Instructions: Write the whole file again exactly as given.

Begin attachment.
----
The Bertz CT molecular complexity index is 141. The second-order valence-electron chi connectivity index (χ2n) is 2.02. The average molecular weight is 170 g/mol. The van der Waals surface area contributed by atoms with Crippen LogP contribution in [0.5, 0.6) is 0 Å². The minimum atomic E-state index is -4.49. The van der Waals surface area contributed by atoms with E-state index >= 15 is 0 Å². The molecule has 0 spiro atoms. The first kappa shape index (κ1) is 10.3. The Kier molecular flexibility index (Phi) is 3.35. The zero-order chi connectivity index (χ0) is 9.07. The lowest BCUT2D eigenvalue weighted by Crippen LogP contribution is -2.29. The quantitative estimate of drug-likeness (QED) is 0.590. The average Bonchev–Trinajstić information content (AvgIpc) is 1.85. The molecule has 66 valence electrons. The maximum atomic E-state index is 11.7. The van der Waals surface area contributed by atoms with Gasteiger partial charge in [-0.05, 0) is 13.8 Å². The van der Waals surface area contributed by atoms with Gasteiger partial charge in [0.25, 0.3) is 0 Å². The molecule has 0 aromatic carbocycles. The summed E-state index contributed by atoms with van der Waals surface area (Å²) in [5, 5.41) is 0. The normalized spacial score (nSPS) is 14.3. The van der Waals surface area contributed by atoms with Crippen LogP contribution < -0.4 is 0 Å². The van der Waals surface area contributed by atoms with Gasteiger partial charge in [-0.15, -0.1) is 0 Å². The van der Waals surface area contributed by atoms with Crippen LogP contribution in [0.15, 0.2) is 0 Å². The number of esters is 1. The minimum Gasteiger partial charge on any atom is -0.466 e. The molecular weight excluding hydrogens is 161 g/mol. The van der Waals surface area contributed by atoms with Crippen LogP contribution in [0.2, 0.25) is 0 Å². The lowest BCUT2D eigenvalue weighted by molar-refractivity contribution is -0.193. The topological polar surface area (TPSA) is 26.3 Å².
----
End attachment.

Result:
The Bertz CT molecular complexity index is 141. The second-order valence-electron chi connectivity index (χ2n) is 2.02. The average molecular weight is 170 g/mol. The van der Waals surface area contributed by atoms with Crippen LogP contribution in [0.5, 0.6) is 0 Å². The minimum atomic E-state index is -4.49. The van der Waals surface area contributed by atoms with E-state index >= 15 is 0 Å². The molecule has 0 spiro atoms. The first kappa shape index (κ1) is 10.3. The Kier molecular flexibility index (Phi) is 3.35. The zero-order chi connectivity index (χ0) is 9.07. The lowest BCUT2D eigenvalue weighted by Crippen LogP contribution is -2.29. The quantitative estimate of drug-likeness (QED) is 0.590. The average Bonchev–Trinajstić information content (AvgIpc) is 1.85. The molecule has 66 valence electrons. The maximum atomic E-state index is 11.7. The van der Waals surface area contributed by atoms with Gasteiger partial charge in [-0.05, 0) is 13.8 Å². The van der Waals surface area contributed by atoms with Gasteiger partial charge in [0.25, 0.3) is 0 Å². The molecule has 0 aromatic carbocycles. The summed E-state index contributed by atoms with van der Waals surface area (Å²) in [5, 5.41) is 0. The normalized spacial score (nSPS) is 14.3. The van der Waals surface area contributed by atoms with Crippen LogP contribution < -0.4 is 0 Å². The van der Waals surface area contributed by atoms with Gasteiger partial charge in [-0.15, -0.1) is 0 Å². The van der Waals surface area contributed by atoms with Crippen LogP contribution in [0.15, 0.2) is 0 Å². The number of esters is 1. The minimum Gasteiger partial charge on any atom is -0.466 e. The molecular weight excluding hydrogens is 161 g/mol. The van der Waals surface area contributed by atoms with Crippen LogP contribution in [0.2, 0.25) is 0 Å². The lowest BCUT2D eigenvalue weighted by molar-refractivity contribution is -0.193. The topological polar surface area (TPSA) is 26.3 Å².